The problem with 'righteous' anger

One of the nice things about the Buddha's teachings is that they are pretty easy to follow. There are no exceptions: anger is always harmful, killing is always wrong. This formulation sometimes clashes with my own intuition about the possibility of "righteous" anger, and killing in self-defense.

But more and more I come to see the wisdom of not allowing exceptions. It is through these exceptions that so much harm is perpetrated by otherwise moral people. Consider the recent suicide bombing in Iraq. No doubt this was a Sunni fanatic who had some 'righteous' anger angainst the Shias. Perhaps his family was killed. Or perhaps he believed in the heresy of the Shias quite strongly. Or perhaps he himself was abused by Shia muslims.

All of those injustices and grevious harms he may have suffered. And yet, does any of it justify the act of strapping explosives on yourself, going to someone elses holy shrine, and detonating?

Some in the west might prefer to take exception to the method rather than the motive. Allow this man to be "righteously angry" but do not allow him to act 'wrongly' on that emotion, striking indiscriminantly and so not actually doing what we would consider "justice". I have some sympathy for this view. But the flaw lies in the heart of the angry man - nothing short of complete destruction of his enemy will ever be justice. The angry heart is absolutist.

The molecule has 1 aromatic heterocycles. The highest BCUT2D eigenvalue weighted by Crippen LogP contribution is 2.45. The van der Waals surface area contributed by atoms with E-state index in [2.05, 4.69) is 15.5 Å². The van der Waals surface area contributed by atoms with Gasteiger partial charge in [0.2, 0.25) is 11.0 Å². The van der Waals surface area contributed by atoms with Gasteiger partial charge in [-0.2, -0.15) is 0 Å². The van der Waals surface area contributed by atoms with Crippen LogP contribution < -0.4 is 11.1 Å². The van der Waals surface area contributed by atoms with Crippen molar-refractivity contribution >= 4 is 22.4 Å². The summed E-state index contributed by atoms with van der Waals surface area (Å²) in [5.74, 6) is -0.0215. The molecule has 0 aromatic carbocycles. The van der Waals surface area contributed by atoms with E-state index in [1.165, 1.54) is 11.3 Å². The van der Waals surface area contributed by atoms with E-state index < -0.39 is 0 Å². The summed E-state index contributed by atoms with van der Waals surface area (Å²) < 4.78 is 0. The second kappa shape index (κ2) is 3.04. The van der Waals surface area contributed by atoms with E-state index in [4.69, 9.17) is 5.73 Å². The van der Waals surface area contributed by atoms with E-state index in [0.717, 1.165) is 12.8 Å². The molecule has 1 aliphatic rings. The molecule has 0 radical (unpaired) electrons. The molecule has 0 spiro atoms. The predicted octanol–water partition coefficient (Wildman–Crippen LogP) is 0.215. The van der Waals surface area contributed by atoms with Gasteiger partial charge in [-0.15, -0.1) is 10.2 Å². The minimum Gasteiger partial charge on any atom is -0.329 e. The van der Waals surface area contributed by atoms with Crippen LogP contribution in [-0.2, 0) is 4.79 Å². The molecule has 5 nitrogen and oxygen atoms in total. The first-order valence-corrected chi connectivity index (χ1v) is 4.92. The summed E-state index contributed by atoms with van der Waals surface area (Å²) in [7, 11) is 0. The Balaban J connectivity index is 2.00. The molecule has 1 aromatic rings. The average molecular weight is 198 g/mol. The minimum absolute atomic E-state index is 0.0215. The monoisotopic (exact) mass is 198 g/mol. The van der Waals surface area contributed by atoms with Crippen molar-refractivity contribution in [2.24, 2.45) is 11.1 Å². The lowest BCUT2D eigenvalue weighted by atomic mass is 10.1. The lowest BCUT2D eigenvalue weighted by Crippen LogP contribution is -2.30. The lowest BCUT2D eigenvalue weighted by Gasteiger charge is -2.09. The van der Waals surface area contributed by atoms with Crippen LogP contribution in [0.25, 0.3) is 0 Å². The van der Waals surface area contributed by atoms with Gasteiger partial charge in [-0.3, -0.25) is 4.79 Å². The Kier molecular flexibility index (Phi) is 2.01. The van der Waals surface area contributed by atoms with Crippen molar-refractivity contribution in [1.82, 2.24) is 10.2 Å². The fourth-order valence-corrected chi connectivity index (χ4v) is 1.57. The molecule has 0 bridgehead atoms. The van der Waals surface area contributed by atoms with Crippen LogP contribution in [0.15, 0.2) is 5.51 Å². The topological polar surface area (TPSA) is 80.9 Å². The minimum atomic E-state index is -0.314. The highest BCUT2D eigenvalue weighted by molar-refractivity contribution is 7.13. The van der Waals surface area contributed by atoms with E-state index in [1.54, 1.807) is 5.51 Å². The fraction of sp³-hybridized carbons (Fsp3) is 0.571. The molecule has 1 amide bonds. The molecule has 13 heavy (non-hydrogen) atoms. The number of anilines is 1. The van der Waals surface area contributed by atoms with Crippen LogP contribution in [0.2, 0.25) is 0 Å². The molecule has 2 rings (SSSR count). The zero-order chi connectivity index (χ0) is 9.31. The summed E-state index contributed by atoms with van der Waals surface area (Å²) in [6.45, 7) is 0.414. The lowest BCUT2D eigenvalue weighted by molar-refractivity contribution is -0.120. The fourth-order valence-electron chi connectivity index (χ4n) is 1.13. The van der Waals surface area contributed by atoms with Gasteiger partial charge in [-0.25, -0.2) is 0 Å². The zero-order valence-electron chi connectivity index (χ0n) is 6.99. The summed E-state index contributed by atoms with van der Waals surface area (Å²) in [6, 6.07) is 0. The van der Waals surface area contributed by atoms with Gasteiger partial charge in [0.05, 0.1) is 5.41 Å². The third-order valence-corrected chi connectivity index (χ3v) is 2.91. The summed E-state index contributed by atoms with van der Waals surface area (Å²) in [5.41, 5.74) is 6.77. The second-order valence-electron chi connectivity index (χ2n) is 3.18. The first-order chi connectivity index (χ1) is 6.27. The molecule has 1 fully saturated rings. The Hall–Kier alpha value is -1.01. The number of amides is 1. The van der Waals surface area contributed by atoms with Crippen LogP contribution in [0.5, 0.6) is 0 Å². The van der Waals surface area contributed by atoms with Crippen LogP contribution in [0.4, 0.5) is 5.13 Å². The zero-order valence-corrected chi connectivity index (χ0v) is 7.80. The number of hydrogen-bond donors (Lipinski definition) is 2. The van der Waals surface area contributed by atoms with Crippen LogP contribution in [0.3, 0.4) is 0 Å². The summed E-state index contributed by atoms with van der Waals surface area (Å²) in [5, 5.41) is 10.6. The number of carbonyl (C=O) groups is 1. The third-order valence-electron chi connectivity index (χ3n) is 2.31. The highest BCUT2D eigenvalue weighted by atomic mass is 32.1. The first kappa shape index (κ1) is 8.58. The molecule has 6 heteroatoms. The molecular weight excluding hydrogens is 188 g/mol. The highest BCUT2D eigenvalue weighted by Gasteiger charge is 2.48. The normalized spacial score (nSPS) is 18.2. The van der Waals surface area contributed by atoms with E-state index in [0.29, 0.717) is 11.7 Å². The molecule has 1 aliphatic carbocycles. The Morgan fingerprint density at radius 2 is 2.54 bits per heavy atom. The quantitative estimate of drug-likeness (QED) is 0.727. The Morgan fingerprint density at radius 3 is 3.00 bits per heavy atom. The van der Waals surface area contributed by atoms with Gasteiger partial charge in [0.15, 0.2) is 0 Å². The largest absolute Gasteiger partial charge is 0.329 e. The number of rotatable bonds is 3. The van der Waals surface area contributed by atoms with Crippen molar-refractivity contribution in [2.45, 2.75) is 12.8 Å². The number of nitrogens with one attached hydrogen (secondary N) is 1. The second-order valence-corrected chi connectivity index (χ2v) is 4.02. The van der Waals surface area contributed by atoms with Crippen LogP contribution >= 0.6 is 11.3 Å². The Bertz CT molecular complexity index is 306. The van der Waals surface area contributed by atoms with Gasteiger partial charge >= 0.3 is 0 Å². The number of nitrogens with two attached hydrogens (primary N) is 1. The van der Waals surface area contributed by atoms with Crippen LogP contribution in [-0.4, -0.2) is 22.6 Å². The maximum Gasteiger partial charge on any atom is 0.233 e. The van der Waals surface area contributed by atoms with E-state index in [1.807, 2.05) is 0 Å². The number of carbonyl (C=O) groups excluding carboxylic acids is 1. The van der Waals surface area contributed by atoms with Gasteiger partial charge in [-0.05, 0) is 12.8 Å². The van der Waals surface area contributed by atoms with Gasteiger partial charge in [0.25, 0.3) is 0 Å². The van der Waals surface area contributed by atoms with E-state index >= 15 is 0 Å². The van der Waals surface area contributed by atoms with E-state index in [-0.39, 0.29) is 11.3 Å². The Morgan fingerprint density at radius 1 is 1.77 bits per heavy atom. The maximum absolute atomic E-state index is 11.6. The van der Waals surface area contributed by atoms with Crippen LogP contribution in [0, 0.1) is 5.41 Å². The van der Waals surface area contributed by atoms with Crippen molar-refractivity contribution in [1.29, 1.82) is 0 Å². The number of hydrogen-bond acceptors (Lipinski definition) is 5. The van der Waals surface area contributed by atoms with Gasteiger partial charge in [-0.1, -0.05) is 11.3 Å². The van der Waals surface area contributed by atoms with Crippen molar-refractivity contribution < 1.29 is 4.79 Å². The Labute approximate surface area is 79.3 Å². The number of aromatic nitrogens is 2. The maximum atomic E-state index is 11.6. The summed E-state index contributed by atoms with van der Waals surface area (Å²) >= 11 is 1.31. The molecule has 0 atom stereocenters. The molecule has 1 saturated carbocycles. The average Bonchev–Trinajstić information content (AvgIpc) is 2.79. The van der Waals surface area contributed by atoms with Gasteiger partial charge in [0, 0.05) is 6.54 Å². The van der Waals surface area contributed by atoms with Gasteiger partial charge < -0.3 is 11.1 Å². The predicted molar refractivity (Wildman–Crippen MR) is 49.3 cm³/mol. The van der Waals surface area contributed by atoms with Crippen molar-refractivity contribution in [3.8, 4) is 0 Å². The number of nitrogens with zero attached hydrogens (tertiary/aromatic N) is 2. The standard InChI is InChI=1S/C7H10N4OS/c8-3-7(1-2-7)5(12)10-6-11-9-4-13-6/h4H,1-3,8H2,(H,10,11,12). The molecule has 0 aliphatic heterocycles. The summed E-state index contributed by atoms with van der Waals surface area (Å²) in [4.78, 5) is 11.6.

It is necessary to find some sympathy for the bomber, as impossible a task as that may seem. He was once a boy, playing with friends, loved by family. At some point something broke in his mind, and rather than fixing it, those around him exploited this injury and provided him with explosives. Through his action, other minds have no doubt been broken, and given the state of Iraq, some of those will in all liklihood be exploited as well. The cycle of violence not only continues, but grows.

So the tragedy is two-fold: first that the mind is wounded in the first place, and second that no action is taken to heal that wound (and actually, quite the opposite). The second problem is one of community and culture. It is fair to ask, why is Iraqi culture so filled with hate? Is it because of the US invasion? The loss of life? The loss of economic well-being? Is it an old sectarian hatred that was suppressed under Hussein's regime?

Or is it something deeper, a problem with the moral code of the culture that allows for 'righteous anger' and 'righteous hatred' to the extent that any action, no matter how heinous, can be justified with those loopholes?

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